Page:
Fe-S clusters are known for their ability to undergo reversible redox reactions, allowing them to participate in electron transfer reactions. In a redox reaction, a species can be either oxidized or reduced. In many iron-sulfur clusters, the iron ions are predominantly found in either the Fe2+ or Fe3+ oxidation state. For example, The N2 cluster is an essential component of complex I and plays a crucial role in the transfer of electrons during the respiratory chain. It consists of four iron atoms and four inorganic sulfur atoms, forming a 4Fe-4S cubane-like structure. The N2 cluster commonly exists in the Fe2+ oxidation state. All four iron ions within the cluster are typically in the Fe2+ state, and they are coordinated with sulfur ions to form a stable cluster structure. To calculate the Zeeman shift for a N2 cluster with the given parameters, we can use the Zeeman equation.

Landé g-factor represents the proportionality between the magnetic moment and the spin angular momentum of a particle in the presence of a magnetic field. It characterizes the interaction of the spin with the magnetic field. It is a dimensionless constant specific to the particle under consideration. The numerical value of the g constant varies depending on the system and the nature of the particle. For the N2 cluster, the Fe2+ ions have a g-factor of 1.9416, and the Bohr magneton (μB) is approximately 4.9 μB25. When the magnetic field strength (B) is 45 micro-Tesla (µT), the energy shift (ΔE) for the N2 cluster, considering the presence of 4 iron ions, is approximately 7.875 × 10–9 eV. In addition, the energy change when the magnetic field changes from 10 µT to 300 µT for the N2 cluster is approximately 28.3896 × 10–6 eV. Even a small energy difference can affect the relative stability or population of different spin states, which can have implications for the cluster's reactivity, magnetism, or other properties. Understanding the magnitude of the Zeeman shift can contribute to characterizing and predicting the cluster's behavior under different conditions.

Hyperfine interaction

There are magnetic interactions between the earth’s magnetic field and the spins of the nuclei of certain atoms. Atomic nuclei with an odd number of protons or neutrons have spin angular momentum and therefore magnetic moments. Those magnetic moments are typically about eighteen hundred times weaker than those of electrons, but because of the remarkably close distances, they generate magnetic fields that interact with the magnetic moments of the electron. Interactions between the magnetic moment of an unpaired electron and the nuclear magnetic moments (a few nearby bonded nucleus) are called hyperfine interactions. This interaction between the unpaired electron and the nuclei of certain atoms provides a mechanism to interconvert both electron and nuclear spin quantum numbers in the absence of an external magnetic field26.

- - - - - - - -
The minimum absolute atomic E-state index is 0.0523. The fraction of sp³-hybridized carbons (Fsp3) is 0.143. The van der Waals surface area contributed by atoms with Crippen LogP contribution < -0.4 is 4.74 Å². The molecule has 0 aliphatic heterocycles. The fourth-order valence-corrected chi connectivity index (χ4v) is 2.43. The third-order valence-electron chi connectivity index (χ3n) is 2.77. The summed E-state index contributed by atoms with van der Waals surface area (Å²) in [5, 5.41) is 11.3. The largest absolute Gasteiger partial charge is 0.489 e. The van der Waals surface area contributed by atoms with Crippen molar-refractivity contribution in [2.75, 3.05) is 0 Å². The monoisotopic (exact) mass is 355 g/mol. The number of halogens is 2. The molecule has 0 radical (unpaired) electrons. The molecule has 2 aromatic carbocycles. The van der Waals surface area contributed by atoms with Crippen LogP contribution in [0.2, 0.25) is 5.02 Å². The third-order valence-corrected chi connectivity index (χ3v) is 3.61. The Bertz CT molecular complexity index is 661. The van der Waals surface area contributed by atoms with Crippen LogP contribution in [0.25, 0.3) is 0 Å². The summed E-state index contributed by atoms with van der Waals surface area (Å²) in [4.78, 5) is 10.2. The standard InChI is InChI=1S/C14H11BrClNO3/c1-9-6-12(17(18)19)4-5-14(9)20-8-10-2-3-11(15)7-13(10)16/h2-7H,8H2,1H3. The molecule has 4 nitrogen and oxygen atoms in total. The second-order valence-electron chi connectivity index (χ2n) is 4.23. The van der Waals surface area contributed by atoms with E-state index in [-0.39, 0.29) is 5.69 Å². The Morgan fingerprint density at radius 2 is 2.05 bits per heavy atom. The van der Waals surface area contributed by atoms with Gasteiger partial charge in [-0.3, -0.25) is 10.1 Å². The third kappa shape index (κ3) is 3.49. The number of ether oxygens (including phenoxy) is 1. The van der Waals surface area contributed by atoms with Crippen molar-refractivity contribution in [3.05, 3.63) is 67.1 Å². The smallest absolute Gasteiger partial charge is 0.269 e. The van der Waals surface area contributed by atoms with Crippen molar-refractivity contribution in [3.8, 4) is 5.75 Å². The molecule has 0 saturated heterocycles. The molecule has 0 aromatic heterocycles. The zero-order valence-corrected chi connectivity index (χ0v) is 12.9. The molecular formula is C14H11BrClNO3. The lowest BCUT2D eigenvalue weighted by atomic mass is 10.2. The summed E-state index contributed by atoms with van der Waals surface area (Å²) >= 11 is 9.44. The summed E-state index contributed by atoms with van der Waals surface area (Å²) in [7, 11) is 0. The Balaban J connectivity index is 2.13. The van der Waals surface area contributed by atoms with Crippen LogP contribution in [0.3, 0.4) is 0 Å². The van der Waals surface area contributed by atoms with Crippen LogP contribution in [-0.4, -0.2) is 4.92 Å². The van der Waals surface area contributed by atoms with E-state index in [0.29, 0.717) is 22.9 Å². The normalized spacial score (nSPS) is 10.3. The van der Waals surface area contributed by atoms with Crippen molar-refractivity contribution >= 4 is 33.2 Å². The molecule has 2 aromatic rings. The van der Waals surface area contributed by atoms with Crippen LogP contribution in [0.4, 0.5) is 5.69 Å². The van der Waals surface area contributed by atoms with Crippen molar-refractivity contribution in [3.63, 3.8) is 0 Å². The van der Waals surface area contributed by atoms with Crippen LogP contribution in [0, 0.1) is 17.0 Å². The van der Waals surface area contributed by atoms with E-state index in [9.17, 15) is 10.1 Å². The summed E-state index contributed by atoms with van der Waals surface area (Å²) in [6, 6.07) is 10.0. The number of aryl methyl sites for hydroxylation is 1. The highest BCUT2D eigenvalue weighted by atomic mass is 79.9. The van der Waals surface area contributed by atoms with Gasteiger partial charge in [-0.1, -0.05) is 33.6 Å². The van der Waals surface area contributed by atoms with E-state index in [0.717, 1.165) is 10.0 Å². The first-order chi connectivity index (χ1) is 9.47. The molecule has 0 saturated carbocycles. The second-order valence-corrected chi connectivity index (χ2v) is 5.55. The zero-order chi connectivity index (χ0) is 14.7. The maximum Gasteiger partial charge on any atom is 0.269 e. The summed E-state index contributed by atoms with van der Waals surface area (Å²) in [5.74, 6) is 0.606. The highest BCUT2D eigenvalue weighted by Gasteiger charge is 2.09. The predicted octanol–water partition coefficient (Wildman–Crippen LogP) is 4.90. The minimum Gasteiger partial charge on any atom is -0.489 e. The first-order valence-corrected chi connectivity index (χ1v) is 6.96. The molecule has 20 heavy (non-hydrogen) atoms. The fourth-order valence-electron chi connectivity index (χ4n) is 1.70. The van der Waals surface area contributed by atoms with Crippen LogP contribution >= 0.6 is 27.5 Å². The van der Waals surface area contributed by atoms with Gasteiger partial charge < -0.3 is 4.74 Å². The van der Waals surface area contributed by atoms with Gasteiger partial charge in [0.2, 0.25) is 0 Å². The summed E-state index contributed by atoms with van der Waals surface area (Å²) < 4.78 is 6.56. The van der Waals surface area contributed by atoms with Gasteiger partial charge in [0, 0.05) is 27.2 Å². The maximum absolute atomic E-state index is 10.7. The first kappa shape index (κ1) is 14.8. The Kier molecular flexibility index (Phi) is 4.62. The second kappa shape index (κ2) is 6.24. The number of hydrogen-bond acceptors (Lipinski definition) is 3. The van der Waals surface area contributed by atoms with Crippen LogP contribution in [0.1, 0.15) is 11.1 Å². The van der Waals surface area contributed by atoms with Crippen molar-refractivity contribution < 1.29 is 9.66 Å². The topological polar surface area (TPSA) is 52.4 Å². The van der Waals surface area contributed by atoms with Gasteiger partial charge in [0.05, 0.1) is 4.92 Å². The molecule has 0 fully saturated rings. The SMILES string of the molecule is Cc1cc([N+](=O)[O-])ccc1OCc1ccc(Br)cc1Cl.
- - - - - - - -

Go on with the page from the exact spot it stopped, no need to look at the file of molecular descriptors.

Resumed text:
Radical pair reaction by electron transport

Electron transfer reactions are commonly affiliated with radical pair dynamics since radical pairs are repeatedly created and abolished through electron transfer12. Interconversion and chemical fates of the S and T states can be influenced by external fields. An externally applied magnetic field can change the yield by regulating competition between S and T states. If the interconversion between S and T is deprived by the external magnetic field, then less yield will be produced, and more radicals will recombine. If the external field enhances S − T interconversion, fewer radicals will recombine27. Singlet state allows for recombination which yields reduced ROS levels. On the other hand, triplet state allows for diffusion of radicals which yields increased ROS levels28. It has been shown that, in principle, applied weak magnetic fields can raise the yield of free radicals and abolish recombination between 10 and 40%29.

Radicals formed in electron transfer proteins can change the chemical fate of these proteins and in turn can modify the rate at which the electrons move to the next electron transfer protein30. This has a direct effect on parameters measured such as cell growth, intracellular pH, and membrane potential. Identifying the steps where changes in the magnetic field change the rate at which signaling molecules (such as hydrogen peroxide) are generated in the long chain of reactions controlling the grow rate for the fibrosarcoma cell are also a major long-term goal of our project.

Electron flow through metalloproteins

Redox reactions play a crucial role in almost all biological processes, including mitochondrial respiration, which is an important energy process. Biology utilizes redox reactive metal ions in these processes. Principally, the redox activity employs metal ions particularly qualified as biological cofactors. Although most metal ions are redox active, biology utilizes a limited number of them for electron transfer processes31. Cytochromes, Fe-S clusters, and copper-containing proteins are outstanding members of redox centers in electron transfer processes.

Fe–S clusters, which consist of iron and sulfur, are metalloproteins prevalent in almost all organisms32. They play a crucial role in energy conversion within living cells and are commonly found in large, membrane-bound complexes16. While other molecular components such as porphyrins may also be involved, this paper does not delve into that discussion.